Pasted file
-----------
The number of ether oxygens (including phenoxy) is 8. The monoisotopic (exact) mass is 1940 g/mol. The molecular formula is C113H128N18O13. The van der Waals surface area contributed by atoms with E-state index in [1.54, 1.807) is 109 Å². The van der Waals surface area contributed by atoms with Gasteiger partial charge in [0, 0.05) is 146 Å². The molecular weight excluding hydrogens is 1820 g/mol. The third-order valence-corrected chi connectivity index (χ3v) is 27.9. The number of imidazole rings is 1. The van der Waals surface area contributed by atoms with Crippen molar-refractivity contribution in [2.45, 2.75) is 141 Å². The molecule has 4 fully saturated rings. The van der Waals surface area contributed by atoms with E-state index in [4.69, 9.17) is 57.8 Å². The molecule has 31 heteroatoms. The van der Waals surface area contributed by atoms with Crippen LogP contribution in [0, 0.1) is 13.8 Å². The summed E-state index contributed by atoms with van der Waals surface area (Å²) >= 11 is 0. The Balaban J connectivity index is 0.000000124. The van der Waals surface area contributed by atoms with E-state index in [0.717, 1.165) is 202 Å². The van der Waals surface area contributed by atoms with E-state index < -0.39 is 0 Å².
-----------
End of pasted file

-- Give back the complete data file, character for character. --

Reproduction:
The number of ether oxygens (including phenoxy) is 8. The monoisotopic (exact) mass is 1940 g/mol. The molecular formula is C113H128N18O13. The van der Waals surface area contributed by atoms with E-state index in [1.54, 1.807) is 109 Å². The van der Waals surface area contributed by atoms with Gasteiger partial charge in [0, 0.05) is 146 Å². The molecular weight excluding hydrogens is 1820 g/mol. The third-order valence-corrected chi connectivity index (χ3v) is 27.9. The number of imidazole rings is 1. The van der Waals surface area contributed by atoms with Crippen molar-refractivity contribution in [2.45, 2.75) is 141 Å². The molecule has 4 fully saturated rings. The van der Waals surface area contributed by atoms with E-state index in [4.69, 9.17) is 57.8 Å². The molecule has 31 heteroatoms. The van der Waals surface area contributed by atoms with Crippen LogP contribution in [0, 0.1) is 13.8 Å². The summed E-state index contributed by atoms with van der Waals surface area (Å²) >= 11 is 0. The Balaban J connectivity index is 0.000000124. The van der Waals surface area contributed by atoms with E-state index in [0.717, 1.165) is 202 Å². The van der Waals surface area contributed by atoms with E-state index < -0.39 is 0 Å².